April 2nd is National Children's Book Day — a day to celebrate the thousands of memorable books that have shaped each of our earliest introductions to literacy. Think about the books that you were first introduced to in your youth — what do you recall most -— the characters? -— the imagery? —- the magic of a story unfolding? These foundational volumes form lasting bonds with the written word for their readers and establish lasting impressions about ourselves, others, and the world around us.
One of the more impactful, yet unsung, children's authors and illustrators is Gyo Fujikawa. After studying at Chouinard Art Institute, Gyo got her start at the Disney Studios, working as a promotional artist on the early consumer product items centered around Walt Disney's musical masterpiece Fantasia. From fabrics to figurines, programs to pottery, Gyo's designs brought Disney's animation to life, and into consumer's homes.
With the outbreak of World War II, Walt relocated Gyo to New York City to protect her from being sent into a relocation camp. All of her family were removed from California to a work camp in Alabama during the course of the war, yet Gyo was able to continue living and working in New York. Walt made a point of checking in on her whenever he was back East, and looked-in to help with her family, if needed.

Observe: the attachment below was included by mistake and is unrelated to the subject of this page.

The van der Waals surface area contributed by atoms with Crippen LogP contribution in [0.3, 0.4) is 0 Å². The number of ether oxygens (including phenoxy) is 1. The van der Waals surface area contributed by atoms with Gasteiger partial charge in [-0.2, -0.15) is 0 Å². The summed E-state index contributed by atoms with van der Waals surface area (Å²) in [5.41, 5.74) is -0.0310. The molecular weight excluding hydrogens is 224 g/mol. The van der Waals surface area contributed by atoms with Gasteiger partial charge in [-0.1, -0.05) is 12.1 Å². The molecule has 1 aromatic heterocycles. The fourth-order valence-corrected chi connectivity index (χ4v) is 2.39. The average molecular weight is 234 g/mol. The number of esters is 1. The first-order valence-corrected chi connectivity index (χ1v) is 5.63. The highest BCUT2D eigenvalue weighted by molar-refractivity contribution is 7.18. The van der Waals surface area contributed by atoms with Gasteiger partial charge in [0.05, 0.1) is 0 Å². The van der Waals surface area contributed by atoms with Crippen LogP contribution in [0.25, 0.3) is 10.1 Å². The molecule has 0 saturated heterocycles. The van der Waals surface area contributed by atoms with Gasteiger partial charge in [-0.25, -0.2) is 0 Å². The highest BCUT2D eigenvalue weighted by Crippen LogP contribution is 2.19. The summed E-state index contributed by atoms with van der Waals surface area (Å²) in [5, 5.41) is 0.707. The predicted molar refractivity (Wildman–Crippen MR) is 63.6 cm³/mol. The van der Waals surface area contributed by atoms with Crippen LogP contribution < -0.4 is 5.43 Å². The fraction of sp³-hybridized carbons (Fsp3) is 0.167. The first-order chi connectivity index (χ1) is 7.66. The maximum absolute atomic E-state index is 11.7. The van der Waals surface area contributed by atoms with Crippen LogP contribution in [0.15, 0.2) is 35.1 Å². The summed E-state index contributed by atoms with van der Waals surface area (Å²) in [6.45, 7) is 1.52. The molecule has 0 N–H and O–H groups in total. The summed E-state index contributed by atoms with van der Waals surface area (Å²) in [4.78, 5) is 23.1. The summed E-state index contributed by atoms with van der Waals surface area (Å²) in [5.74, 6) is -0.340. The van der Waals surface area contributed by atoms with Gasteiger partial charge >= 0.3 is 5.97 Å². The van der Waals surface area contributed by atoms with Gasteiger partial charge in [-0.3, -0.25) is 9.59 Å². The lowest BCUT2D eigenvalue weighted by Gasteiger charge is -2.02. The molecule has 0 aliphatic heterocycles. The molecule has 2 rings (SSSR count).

Following the war, Gyo stepped out on her own and began a prolific career as a children's book illustrator and author. Illustrating and writing over 50 books created for children, Gyo's work is regularly in print, been translated into 17 languages, and published within 22 countries.
A true trailblazer, Gyo became one of the first children's book illustrators to receive royalties for her work — forever changing the industry for artists. Additionally, Gyo fought for, and succeeded with incorporating multi-national children and subjects within her illustrations. As the earliest mainstream book illustrator to reflect many races of children playing together, Gyo's efforts forever changed the world of publishing and continue to influence generations of children today.
Beyond her groundbreaking publishing efforts, Gyo completed numerous freelance projects with various advertising clients including Eskimo Pie, the Upjohn company, and Beech-Nut baby foods. She also designed a number of special edition stamps for the United States Post Office and was a lifelong member of the Society of Illustrators.
"In illustrating for children, what I relish most is trying to satisfy the constant question in the back of my mind - will this picture capture a child's imagination?" A true trailblazer Gyo's artistry introduced generations of children to the magic of books and reading, noting: "I am ever so grateful to small readers who find 'something' in any book of mine."